We have, more than ever before, rich, real-time data that allows us to truly listen to and understand our customers as individuals - from the larger social media channels like Facebook and Twitter, to more niche physician and patient-focussed social networks.  Furthermore, technologies like fast broadband connections, smart phones, video conferencing and remote monitoring technologies enable us to connect with our customers wherever they are, and whenever these connections are needed.

Forward thinking companies are already innovating and reaping the benefits on brand loyalty. Here are a few excellent examples I’ve come across.  

Philips Healthcare launched ‘ListenInsideHealth’ in early 2011. It’s a social media listening tool for HCPs, allowing them to tap into patients’ discussions of their healthcare and medical treatments.  This addresses HCP’s needs for insights into patient experiences and sentiments.  In addition, its ‘Innovations In Health’ LinkedIn group further supports HCPs by providing a community for them exchange views and experiences with their peers.  

The impact has been very positive.  Phillips recorded a company Net Promoter Score of 51 (50 is excellent), whilst ‘InnovationsInHealth’ is the second largest healthcare group on LinkedIn (60k members as of today).  It is also a very engaged community with 30% of its members visiting monthly, and 58% of them with job titles indicating decision making authority.  Though there doesn’t seem to be much in the way of published results on ListenInsideHealth yet, it undoubtedly provides valuable insights for product, services and treatment innovation for Philips Healthcare, and stands out as a customer relationship building tool that address a genuine customer need, through creative, and customer-centric thinking.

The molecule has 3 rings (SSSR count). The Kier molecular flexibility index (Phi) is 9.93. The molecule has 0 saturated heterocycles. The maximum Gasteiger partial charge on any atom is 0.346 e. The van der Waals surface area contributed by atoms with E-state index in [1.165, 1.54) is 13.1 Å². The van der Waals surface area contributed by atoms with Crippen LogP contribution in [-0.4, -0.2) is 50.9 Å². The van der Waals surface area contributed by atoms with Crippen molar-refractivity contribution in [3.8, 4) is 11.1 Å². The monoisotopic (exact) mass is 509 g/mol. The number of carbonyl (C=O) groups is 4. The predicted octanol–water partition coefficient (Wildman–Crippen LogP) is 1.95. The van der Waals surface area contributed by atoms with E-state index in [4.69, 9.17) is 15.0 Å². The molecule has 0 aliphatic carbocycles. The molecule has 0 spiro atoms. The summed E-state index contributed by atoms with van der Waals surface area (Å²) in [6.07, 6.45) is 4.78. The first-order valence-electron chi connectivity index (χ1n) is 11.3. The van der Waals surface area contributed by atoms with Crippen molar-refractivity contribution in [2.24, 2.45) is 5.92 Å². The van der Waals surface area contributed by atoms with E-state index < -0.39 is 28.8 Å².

ListenInsideHealth- listening tool for HCPs

Sanofi’s iBG Star is a glucose monitoring device that works with Apple’s iPhone and iPod Touch devices.  It’s a small unit that allows diabetic patients to take blood samples by finger prick, then analyses their glucose level.  The innovative part of this device is that it plugs into an iPhone or iPod Touch, and through its free Diabetes Manager iPhone app, allows patients to track, view, and analyse accurate information whenever, and wherever they are.  The information can be shared (emailed/ printed) with HCPs, allowing better-informed, collaborative decisions.